I felt that the movie was disingenuous in telling poor Hazel that she had to climb the steep stairs, dragging her oxygen tank behind her.

The Museum personnel should have come clean and said, “Yes, there is an elevator, but it is only for important people, not for you, Honey. We don’t care if you die while climbing the stairs; you are not good enough to use the elevator.”

8 Comments »

  1. Major breaking News, Dementia patient arrested in the US and accused of being a guard at Birkenau.

    http://www.bbc.co.uk/news/world-us-canada-27915040

    Comment by peter — June 18, 2014 @ 3:35 pm

    • He will be forced to go to Germany for trial. He will be charged with committing a war crime under the ex-post-facto law of “common design”, which means that anyone, who had anything whatsoever to do with a Nazi concentration camp, is guilty, and there is no defense. He will be brought into court on a stretcher and after he is automatically convicted, he will spend his last days in a German nursing home. Hopefully, that will be enough revenge for the Jews.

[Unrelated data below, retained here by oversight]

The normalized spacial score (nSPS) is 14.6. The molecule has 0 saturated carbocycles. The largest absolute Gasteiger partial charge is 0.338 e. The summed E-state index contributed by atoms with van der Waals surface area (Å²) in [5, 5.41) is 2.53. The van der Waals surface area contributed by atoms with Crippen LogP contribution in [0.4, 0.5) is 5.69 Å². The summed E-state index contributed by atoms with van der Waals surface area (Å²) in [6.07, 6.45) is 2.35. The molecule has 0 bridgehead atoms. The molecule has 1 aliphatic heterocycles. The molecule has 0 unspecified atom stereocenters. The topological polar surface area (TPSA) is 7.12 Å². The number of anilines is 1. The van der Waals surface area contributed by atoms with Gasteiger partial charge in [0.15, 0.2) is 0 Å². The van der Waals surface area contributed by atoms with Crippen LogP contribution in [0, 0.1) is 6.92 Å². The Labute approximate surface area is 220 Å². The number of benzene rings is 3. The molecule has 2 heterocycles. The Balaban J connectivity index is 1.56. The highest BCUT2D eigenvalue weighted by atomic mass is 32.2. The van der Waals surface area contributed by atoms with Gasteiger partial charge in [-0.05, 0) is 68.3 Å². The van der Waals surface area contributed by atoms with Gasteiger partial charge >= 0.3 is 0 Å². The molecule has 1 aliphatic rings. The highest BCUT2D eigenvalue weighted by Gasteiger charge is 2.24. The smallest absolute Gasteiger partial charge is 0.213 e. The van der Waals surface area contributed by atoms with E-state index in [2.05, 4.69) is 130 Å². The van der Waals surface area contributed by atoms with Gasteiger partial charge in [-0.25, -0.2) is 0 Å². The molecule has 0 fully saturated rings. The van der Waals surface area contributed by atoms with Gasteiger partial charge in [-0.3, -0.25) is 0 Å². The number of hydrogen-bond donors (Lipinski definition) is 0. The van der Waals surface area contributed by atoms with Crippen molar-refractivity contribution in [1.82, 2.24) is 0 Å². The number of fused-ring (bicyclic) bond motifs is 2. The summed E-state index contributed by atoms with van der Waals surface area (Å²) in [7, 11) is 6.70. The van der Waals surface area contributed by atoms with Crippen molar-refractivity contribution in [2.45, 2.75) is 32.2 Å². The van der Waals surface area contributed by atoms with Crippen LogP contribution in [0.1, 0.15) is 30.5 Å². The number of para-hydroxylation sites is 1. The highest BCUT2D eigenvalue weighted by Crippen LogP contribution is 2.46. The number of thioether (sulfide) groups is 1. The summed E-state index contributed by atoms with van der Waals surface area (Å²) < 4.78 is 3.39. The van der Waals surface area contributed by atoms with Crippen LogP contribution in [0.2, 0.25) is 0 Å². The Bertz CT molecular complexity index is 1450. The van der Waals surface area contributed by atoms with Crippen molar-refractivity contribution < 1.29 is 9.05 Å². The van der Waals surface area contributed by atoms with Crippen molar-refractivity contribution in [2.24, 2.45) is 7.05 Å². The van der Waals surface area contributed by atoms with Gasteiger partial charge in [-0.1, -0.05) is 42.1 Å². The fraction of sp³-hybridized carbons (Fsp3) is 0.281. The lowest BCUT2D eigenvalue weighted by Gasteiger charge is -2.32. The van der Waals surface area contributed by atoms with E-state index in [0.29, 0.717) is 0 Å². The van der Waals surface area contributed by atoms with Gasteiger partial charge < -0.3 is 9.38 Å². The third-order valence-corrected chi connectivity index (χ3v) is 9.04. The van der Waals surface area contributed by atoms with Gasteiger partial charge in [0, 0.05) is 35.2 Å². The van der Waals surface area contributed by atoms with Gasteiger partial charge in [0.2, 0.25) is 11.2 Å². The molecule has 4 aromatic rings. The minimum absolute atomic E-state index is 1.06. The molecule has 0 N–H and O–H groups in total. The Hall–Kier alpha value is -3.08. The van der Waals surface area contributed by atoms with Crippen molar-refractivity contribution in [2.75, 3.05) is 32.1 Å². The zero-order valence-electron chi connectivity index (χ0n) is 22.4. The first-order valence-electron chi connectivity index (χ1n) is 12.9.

Comment by furtherglory — June 18, 2014 @ 4:18 pm

    • He also allegedly guarded a notorious sub-camp used to kill prisoners exclusively, known as Birkenau, according to the New York Times.

      Clearly the MSM feels they can, without fear, print any kind of statement about the ‘Holocaust’ whatsoever, no matter how bizarre and false.

      Comment by eah — June 18, 2014 @ 11:44 pm

  2. Like all movies, this one was chiefly fiction (movies are an illusion – the “people” on the screen aren’t even real people by the time you see the light patterns). In reality, the actress didn’t need her/an oxygen tank. So, in the movie, there “was,” indeed, no elevator.

    And then there’s the fiction in the Anne Frank story itself . . . Not ALL of it, of course, but SOME of it. So, how much was THAT, and WHAT was it?

    Comment by Jett Rucker — June 18, 2014 @ 2:50 pm

  3. The most famous thing to see in Amsterdam is the Anne Frank house,…